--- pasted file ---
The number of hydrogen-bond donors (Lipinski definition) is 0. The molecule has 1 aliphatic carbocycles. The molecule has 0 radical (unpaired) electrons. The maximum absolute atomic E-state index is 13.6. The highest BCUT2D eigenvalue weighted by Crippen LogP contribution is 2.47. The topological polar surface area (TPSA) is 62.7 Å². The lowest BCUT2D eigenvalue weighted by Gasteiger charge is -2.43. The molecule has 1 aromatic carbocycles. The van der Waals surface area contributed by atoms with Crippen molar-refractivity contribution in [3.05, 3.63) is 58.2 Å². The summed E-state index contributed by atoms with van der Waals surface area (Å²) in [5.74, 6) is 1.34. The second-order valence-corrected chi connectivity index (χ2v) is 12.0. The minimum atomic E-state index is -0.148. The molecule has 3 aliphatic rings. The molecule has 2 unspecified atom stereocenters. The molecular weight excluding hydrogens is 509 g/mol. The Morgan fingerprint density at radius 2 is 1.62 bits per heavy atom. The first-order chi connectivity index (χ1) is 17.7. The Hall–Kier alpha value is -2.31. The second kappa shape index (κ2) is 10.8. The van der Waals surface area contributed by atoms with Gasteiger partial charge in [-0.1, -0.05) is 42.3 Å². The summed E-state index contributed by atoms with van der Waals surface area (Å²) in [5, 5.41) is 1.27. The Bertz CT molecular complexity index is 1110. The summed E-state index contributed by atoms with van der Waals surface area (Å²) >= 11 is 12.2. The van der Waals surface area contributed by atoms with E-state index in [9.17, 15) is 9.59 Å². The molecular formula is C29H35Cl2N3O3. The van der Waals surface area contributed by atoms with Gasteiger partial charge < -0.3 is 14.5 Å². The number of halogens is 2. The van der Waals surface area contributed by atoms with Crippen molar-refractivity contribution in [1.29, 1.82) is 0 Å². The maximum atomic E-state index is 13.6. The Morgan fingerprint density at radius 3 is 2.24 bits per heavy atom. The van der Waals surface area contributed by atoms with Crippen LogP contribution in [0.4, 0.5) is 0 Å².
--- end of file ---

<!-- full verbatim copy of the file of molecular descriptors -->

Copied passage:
The number of hydrogen-bond donors (Lipinski definition) is 0. The molecule has 1 aliphatic carbocycles. The molecule has 0 radical (unpaired) electrons. The maximum absolute atomic E-state index is 13.6. The highest BCUT2D eigenvalue weighted by Crippen LogP contribution is 2.47. The topological polar surface area (TPSA) is 62.7 Å². The lowest BCUT2D eigenvalue weighted by Gasteiger charge is -2.43. The molecule has 1 aromatic carbocycles. The van der Waals surface area contributed by atoms with Crippen molar-refractivity contribution in [3.05, 3.63) is 58.2 Å². The summed E-state index contributed by atoms with van der Waals surface area (Å²) in [5.74, 6) is 1.34. The second-order valence-corrected chi connectivity index (χ2v) is 12.0. The minimum atomic E-state index is -0.148. The molecule has 3 aliphatic rings. The molecule has 2 unspecified atom stereocenters. The molecular weight excluding hydrogens is 509 g/mol. The Morgan fingerprint density at radius 2 is 1.62 bits per heavy atom. The first-order chi connectivity index (χ1) is 17.7. The Hall–Kier alpha value is -2.31. The second kappa shape index (κ2) is 10.8. The van der Waals surface area contributed by atoms with Gasteiger partial charge in [-0.1, -0.05) is 42.3 Å². The summed E-state index contributed by atoms with van der Waals surface area (Å²) in [5, 5.41) is 1.27. The Bertz CT molecular complexity index is 1110. The summed E-state index contributed by atoms with van der Waals surface area (Å²) >= 11 is 12.2. The van der Waals surface area contributed by atoms with E-state index in [9.17, 15) is 9.59 Å². The molecular formula is C29H35Cl2N3O3. The van der Waals surface area contributed by atoms with Gasteiger partial charge < -0.3 is 14.5 Å². The number of halogens is 2. The van der Waals surface area contributed by atoms with Crippen molar-refractivity contribution in [1.29, 1.82) is 0 Å². The maximum atomic E-state index is 13.6. The Morgan fingerprint density at radius 3 is 2.24 bits per heavy atom. The van der Waals surface area contributed by atoms with Crippen LogP contribution in [0.4, 0.5) is 0 Å².